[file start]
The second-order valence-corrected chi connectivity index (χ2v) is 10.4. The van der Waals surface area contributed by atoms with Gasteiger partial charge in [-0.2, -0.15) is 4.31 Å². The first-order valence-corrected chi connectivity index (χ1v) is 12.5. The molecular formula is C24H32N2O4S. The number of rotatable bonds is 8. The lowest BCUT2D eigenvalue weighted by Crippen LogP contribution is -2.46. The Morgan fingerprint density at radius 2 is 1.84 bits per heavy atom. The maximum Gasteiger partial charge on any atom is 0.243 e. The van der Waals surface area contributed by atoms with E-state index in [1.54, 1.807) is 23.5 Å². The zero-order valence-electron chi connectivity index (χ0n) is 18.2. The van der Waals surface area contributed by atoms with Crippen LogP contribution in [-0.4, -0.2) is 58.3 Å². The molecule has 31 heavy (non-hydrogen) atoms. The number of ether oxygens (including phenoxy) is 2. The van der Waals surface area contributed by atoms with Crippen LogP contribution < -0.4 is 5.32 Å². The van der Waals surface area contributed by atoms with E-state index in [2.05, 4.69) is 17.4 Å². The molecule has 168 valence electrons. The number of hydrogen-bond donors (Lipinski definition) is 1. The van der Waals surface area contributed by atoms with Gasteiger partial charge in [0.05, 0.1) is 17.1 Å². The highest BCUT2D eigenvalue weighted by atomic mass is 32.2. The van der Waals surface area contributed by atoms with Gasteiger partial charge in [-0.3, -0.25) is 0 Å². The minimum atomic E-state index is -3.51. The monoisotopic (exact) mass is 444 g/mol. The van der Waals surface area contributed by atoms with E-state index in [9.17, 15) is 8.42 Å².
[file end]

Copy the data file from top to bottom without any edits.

The second-order valence-corrected chi connectivity index (χ2v) is 10.4. The van der Waals surface area contributed by atoms with Gasteiger partial charge in [-0.2, -0.15) is 4.31 Å². The first-order valence-corrected chi connectivity index (χ1v) is 12.5. The molecular formula is C24H32N2O4S. The number of rotatable bonds is 8. The lowest BCUT2D eigenvalue weighted by Crippen LogP contribution is -2.46. The Morgan fingerprint density at radius 2 is 1.84 bits per heavy atom. The maximum Gasteiger partial charge on any atom is 0.243 e. The van der Waals surface area contributed by atoms with E-state index in [1.54, 1.807) is 23.5 Å². The zero-order valence-electron chi connectivity index (χ0n) is 18.2. The van der Waals surface area contributed by atoms with Crippen LogP contribution in [-0.4, -0.2) is 58.3 Å². The molecule has 31 heavy (non-hydrogen) atoms. The number of ether oxygens (including phenoxy) is 2. The van der Waals surface area contributed by atoms with Crippen LogP contribution < -0.4 is 5.32 Å². The van der Waals surface area contributed by atoms with E-state index in [2.05, 4.69) is 17.4 Å². The molecule has 168 valence electrons. The number of hydrogen-bond donors (Lipinski definition) is 1. The van der Waals surface area contributed by atoms with Gasteiger partial charge in [0.05, 0.1) is 17.1 Å². The highest BCUT2D eigenvalue weighted by atomic mass is 32.2. The van der Waals surface area contributed by atoms with Gasteiger partial charge in [-0.3, -0.25) is 0 Å². The minimum atomic E-state index is -3.51. The monoisotopic (exact) mass is 444 g/mol. The van der Waals surface area contributed by atoms with E-state index in [9.17, 15) is 8.42 Å².